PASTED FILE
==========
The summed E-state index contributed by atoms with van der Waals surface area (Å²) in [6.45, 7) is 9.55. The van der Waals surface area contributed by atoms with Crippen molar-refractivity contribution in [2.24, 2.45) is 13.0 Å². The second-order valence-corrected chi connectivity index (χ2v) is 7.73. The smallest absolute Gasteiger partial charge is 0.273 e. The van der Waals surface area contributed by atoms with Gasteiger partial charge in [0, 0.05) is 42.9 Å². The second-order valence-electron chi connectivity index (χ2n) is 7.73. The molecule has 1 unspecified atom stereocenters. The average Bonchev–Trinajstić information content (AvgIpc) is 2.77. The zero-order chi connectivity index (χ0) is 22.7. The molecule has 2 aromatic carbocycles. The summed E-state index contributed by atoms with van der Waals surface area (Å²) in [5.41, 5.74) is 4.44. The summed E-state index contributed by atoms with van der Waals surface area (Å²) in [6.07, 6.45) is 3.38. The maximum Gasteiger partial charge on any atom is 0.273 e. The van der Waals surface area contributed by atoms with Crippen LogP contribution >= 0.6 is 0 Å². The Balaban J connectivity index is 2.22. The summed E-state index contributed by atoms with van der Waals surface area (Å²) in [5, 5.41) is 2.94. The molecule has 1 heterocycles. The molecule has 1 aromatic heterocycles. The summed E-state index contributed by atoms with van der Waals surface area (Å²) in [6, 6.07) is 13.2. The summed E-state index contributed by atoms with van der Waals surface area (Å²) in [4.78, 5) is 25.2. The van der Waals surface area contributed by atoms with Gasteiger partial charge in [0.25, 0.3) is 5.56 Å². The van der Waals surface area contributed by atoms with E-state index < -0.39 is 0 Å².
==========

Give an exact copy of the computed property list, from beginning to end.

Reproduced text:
The summed E-state index contributed by atoms with van der Waals surface area (Å²) in [6.45, 7) is 9.55. The van der Waals surface area contributed by atoms with Crippen molar-refractivity contribution in [2.24, 2.45) is 13.0 Å². The second-order valence-corrected chi connectivity index (χ2v) is 7.73. The smallest absolute Gasteiger partial charge is 0.273 e. The van der Waals surface area contributed by atoms with Gasteiger partial charge in [0, 0.05) is 42.9 Å². The second-order valence-electron chi connectivity index (χ2n) is 7.73. The molecule has 1 unspecified atom stereocenters. The average Bonchev–Trinajstić information content (AvgIpc) is 2.77. The zero-order chi connectivity index (χ0) is 22.7. The molecule has 2 aromatic carbocycles. The summed E-state index contributed by atoms with van der Waals surface area (Å²) in [5.41, 5.74) is 4.44. The summed E-state index contributed by atoms with van der Waals surface area (Å²) in [6.07, 6.45) is 3.38. The maximum Gasteiger partial charge on any atom is 0.273 e. The van der Waals surface area contributed by atoms with Crippen LogP contribution >= 0.6 is 0 Å². The Balaban J connectivity index is 2.22. The summed E-state index contributed by atoms with van der Waals surface area (Å²) in [5, 5.41) is 2.94. The molecule has 1 heterocycles. The molecule has 1 aromatic heterocycles. The summed E-state index contributed by atoms with van der Waals surface area (Å²) in [6, 6.07) is 13.2. The summed E-state index contributed by atoms with van der Waals surface area (Å²) in [4.78, 5) is 25.2. The van der Waals surface area contributed by atoms with Gasteiger partial charge in [0.25, 0.3) is 5.56 Å². The van der Waals surface area contributed by atoms with E-state index < -0.39 is 0 Å².